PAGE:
Review: The Mountaintop
The night before his assassination, Martin Luther King gets a strange visitor.
Fri Oct 14 2011
Photograph: Joan Marcus
The Mountaintop at Bernard B. Jacobs Theatre
Time Out Ratings :<strong>Rating: </strong>2/5
In the opening seconds of her much-heralded Broadway debut, Katori Hall takes the piss out of Dr. Martin Luther King Jr. Quite literally. King enters his Memphis hotel room the night before his assassination in 1968 and heads for the bathroom, where we hear him urinate. It's as if the playwright were saying, "He pees! Just like us!" For some in the audience, this simple demonstration of MLK's humanity might be shocking—which says plenty about how we've deified the civil-rights pioneer. Gently bucking that trend, Hall attempts, in her impish and mystical vision, to embrace both the man and the myth.
Taking the piss, or mocking, is English slang, and the (unintended) aural pun probably came across more clearly when The Mountaintop premiered last year in London, where it snagged the Olivier Award for best new play. (To be fair, any U.S. drama whose first scene has the line, "Why America is going to hell" is required by law to win a British award.)
The current production, staged by Kenny Leon with film stars Samuel L. Jackson and Angela Bassett, opens with considerable hype and celebrity wattage, neither of which does it any favors. Miscasting and directorial overkill turn what could have been a beguiling chamber meditation on fallibility and destiny into an awkward, mawkish blend of docudrama, surreal whimsy and pandering black-history triumphalism. If this description sounds vague, that's because I'm trying to honor the producers' request not to reveal The Mountaintop's cosmic plot twists.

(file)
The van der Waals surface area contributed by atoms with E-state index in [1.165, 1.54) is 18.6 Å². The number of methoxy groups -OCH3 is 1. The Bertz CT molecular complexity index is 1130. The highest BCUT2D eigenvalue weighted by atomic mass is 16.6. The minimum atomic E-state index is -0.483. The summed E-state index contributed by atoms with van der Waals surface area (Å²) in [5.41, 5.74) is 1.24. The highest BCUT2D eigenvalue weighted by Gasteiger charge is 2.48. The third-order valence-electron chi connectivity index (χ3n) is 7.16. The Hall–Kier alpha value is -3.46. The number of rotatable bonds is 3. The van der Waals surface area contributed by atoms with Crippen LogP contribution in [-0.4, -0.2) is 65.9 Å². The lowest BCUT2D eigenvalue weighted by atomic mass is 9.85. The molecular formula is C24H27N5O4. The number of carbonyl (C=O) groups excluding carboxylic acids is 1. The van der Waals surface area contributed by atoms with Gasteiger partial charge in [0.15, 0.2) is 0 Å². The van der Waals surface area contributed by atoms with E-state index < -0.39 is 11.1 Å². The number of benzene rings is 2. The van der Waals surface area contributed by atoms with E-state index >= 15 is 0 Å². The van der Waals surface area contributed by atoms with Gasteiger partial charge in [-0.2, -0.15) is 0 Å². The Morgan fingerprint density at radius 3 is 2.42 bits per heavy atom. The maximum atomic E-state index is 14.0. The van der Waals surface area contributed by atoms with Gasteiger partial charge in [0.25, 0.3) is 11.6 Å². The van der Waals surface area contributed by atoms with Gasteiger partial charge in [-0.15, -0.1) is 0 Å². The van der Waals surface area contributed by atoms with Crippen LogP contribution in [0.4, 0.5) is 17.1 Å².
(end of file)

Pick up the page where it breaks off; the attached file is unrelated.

Let me say up front that I applaud Hall for having a questing theatrical imagination. Like last season's Bengal Tiger at the Baghdad Zoo, her play takes a delicate subject and instead of approaching it with bland realism for easy moral lessons, it uses iconography to fuel an eccentric but humane vision. And while it is heartening to see a young African-American woman produced on Broadway, Leon's literal-minded staging (tricked out with expensive-looking special effects) does not justify the script's bold arc from the trivial and personal to the epic.
Bassett plays a hotel maid named Camae, who comes to King's room to deliver coffee and the next day's newspaper. They smoke, drink a little booze, flirt and debate the merits of nonviolent resistance versus Malcolm X--type militancy. In the script, Camae (inspired by Hall's own mother) is described as being in her twenties. Bassett is feisty and radiant, but she's at least 20 years older than the role. She also seems determined to act Jackson off the stage, telegraphing laugh lines and hammering the sassy-gal routine. The fact that Camae turns out to be otherworldly might be taken as an excuse for suspending disbelief, but it's hard to ignore the cynicism of the casting.
Jackson is also too old to play the 39-year-old King, but at least his performance is more nuanced and thoughtful than Bassett's showy diva turn. She acts like she's in a vacuum, which ends up sucking the oxygen out of the room. It leaves no space for mystery or chemistry. The play explicitly alludes to King's extramarital dalliances, but there's no spark between Jackson and Bassett. And without such erotic danger, The Mountaintop lapses into the sort of lightly stylized hagiography that Hall probably didn't mean to write.